Regarding Aredhel's pop-up book: I feel like this should be one of the things hastily packed during their ultimate flight from Nan Elmoth. After Aredhel's death, it could serve as a reminder of her for Maeglin and subtly represent his innocence. At some point, when Maeglin embraces evil (?after Tuor arrives?), he destroys it.

Sorry for dropping new posts a little behind. I'm considering more involvement on Script boards bc I'm tired of having great (imo), fleshed-out scene ideas as I listen to the podcast episodes, but everything has already been planned out.
Totally relate Ryan.
 

MithLuin

Administrator
Staff member
I must admit that the podcast is a lot more fun if you can find a way to participate actively! Either by posting suggestions on the boards, or by listening live and sharing your thoughts then.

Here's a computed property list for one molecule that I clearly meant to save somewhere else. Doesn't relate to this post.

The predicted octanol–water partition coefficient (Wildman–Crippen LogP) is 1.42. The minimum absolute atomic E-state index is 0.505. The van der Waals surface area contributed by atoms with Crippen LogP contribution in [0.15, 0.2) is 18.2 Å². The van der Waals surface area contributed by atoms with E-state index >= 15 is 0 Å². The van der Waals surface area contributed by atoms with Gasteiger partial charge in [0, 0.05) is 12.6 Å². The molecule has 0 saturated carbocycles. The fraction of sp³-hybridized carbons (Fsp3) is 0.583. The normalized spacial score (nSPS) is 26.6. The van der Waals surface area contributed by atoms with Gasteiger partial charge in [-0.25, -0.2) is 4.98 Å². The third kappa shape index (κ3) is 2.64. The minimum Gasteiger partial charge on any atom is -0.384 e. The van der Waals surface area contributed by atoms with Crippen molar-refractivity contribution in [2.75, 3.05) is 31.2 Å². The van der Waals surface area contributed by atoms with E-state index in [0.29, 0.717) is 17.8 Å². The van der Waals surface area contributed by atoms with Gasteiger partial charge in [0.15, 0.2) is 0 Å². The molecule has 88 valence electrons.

While it's true that the script discussions are already completed for Season 5, a detail like having Maeglin pack the picture book can easily be added to the outline at this point. Follow-through with items and story elements we invent is important. We made a big deal of giving Aredhel a white cloak in Season 4; it made sense to let that white cloak serve as a plot point in Episode 2 of Season 5, to make Turgon aware of her 'death.' Likewise, if this pop-up book represents the legacy of the memory of Aredhel, having it on screen in Gondolin to show how Maeglin is dealing with his mother's death sounds like a good plan to me. I don't know what (if anything) we'll decide to do with this item in future seasons, but its fate (left in Nan Elmoth or taken to Gondolin?) should be established in Season 5 Episode 10; showing Maeglin pack it sounds like a good idea to me.
 

ouzaru

Well-Known Member
I cannot watch, like, 90% of Bernard Hill's performance without bursting into tears, dude absolutely shredded his role.

Edit: Real post, I would like to echo Marie's encouragement to participate: The broad strokes and the outline get worked out earlier in the season, but if you've seen the outlines, there isn't a ton of detail there. Making contributions after the fact or reopening discussions is fine, provided you're realistic about how much of what's already been done can reasonably change.